The Environment and Food Ministry is contributing 1.7 million kroner to a project in which water and airborne drones will be used to find shoals of fish with the aim of improving business for fishermen and reducing the environmental impact of the industry.
Eva Kjer Hansen, the environment and food minister, is optimistic about what the project can achieve.
“There are many ways Danish fishermen can earn extra money. It’s not just about quotas, it’s also about fishing smarter,” she said.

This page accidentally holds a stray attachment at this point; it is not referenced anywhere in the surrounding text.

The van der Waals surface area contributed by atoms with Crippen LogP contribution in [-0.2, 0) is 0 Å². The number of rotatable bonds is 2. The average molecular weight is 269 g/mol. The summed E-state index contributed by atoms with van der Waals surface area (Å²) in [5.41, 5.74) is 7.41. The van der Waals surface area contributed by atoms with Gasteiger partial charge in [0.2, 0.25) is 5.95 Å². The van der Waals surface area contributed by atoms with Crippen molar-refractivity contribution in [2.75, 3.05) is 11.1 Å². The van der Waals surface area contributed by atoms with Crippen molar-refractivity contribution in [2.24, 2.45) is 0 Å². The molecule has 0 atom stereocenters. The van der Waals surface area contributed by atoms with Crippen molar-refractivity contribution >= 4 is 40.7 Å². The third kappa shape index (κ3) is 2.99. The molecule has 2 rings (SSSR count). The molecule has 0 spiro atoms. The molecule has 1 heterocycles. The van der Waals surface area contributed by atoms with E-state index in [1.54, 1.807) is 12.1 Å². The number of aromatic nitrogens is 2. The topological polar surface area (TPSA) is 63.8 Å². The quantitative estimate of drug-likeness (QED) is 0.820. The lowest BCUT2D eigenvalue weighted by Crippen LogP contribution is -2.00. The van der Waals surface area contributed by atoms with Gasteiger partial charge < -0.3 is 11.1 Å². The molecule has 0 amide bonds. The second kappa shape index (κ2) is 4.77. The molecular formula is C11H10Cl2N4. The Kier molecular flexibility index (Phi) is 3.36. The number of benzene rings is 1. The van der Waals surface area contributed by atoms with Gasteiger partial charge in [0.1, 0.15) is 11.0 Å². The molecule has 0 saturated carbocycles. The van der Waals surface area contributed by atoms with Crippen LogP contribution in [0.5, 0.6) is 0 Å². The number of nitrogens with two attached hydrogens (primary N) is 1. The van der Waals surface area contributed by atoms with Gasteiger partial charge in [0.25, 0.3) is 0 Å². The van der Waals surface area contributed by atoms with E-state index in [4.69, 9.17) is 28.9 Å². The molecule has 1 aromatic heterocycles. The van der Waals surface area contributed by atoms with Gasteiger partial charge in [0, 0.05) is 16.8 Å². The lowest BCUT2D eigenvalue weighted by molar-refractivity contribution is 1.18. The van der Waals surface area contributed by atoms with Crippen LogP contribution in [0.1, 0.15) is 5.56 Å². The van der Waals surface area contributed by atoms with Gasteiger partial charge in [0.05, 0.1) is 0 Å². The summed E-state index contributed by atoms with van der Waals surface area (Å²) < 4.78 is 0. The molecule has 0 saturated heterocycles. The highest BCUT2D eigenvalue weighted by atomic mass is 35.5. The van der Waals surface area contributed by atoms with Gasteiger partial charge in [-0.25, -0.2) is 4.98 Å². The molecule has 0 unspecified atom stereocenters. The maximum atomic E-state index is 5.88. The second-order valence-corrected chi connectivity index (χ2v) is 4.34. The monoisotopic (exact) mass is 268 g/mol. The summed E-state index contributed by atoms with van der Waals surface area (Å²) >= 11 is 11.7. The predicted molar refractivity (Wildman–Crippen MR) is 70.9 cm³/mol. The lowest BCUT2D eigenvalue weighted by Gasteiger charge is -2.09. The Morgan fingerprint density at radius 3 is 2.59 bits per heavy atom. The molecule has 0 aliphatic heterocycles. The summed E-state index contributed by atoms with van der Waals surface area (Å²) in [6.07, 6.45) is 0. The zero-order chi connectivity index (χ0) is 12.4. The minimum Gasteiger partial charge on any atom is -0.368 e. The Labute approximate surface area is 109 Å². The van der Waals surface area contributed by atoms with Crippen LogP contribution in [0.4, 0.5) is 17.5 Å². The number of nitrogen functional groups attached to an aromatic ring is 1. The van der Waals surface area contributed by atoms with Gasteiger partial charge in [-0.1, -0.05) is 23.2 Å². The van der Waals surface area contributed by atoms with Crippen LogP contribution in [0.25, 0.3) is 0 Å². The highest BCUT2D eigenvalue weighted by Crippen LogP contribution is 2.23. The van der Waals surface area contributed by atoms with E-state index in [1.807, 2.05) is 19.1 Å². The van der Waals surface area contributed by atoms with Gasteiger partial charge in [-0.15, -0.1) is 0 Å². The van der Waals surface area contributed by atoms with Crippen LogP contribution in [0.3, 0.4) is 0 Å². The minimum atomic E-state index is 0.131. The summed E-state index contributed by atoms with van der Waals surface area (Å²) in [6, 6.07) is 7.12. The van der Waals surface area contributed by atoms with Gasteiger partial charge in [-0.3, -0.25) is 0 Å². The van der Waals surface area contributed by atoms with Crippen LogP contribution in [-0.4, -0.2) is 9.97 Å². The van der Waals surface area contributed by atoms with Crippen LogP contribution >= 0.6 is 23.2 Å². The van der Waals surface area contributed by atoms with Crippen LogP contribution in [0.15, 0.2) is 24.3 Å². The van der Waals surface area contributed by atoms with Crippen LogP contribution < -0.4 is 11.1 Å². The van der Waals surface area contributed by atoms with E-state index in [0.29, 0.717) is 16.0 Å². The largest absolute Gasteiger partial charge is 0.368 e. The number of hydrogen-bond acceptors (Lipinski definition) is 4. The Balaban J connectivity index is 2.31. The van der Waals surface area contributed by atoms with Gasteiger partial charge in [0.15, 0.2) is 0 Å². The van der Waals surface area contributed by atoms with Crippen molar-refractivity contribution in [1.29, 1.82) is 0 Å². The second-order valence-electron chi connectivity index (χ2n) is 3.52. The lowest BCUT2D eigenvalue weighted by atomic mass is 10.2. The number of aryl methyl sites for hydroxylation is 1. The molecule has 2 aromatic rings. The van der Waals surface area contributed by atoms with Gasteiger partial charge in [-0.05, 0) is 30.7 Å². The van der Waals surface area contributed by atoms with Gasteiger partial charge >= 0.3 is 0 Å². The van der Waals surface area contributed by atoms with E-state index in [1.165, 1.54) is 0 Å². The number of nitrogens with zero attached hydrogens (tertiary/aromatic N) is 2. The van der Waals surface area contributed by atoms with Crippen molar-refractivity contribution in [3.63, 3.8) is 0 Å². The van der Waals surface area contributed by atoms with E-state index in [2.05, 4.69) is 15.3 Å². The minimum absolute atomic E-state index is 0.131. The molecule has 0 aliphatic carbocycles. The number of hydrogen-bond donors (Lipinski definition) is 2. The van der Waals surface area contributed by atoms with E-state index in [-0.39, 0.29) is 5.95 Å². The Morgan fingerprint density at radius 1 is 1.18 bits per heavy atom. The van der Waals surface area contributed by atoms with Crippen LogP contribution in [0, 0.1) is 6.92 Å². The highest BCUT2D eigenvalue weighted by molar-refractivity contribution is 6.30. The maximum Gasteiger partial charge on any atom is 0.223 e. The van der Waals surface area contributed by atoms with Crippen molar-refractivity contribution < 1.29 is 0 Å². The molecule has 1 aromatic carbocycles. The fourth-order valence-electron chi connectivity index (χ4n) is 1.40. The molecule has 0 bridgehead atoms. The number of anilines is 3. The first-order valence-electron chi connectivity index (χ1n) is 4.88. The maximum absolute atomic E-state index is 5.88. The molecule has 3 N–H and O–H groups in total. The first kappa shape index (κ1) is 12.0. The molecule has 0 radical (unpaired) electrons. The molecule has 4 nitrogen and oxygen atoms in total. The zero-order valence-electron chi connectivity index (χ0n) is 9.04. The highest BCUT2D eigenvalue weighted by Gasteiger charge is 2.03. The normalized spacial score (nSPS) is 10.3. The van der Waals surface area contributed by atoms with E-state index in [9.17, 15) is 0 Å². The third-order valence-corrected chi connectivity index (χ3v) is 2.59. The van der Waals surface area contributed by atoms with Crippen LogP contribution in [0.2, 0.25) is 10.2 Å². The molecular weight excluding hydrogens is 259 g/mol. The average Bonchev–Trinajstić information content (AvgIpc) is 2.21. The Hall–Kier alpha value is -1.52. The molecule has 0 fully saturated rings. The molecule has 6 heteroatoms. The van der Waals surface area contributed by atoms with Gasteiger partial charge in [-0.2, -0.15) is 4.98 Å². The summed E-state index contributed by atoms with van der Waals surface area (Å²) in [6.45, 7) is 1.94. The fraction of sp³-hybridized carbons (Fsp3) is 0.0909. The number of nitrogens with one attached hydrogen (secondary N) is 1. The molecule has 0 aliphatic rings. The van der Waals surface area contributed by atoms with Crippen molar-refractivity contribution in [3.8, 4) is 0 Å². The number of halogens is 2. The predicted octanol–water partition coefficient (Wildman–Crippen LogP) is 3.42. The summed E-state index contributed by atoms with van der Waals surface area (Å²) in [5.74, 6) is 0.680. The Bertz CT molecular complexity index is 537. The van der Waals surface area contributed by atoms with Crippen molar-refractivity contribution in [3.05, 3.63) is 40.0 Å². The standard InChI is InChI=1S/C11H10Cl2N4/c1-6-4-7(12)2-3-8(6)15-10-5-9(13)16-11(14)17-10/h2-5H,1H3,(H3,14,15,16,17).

“Using drones to look for fish is a really good example of how, with modern technology and good ideas, we can make the work more effective and at the same time benefit the environment.”
The cost of fuel accounts for up to 40 percent of the costs associated with running a fishing vessel and, depending on the vessel’s size, this can equate to 100,000 kroner per day at sea.
But as well as facilitating fuel savings, it is hoped the technology can play a role in reducing the practice of discarding unwanted catches by allowing the fishermen to identify the size of shoals before casting their nets. Rules prohibiting the disposal of unwanted catches are being phased in.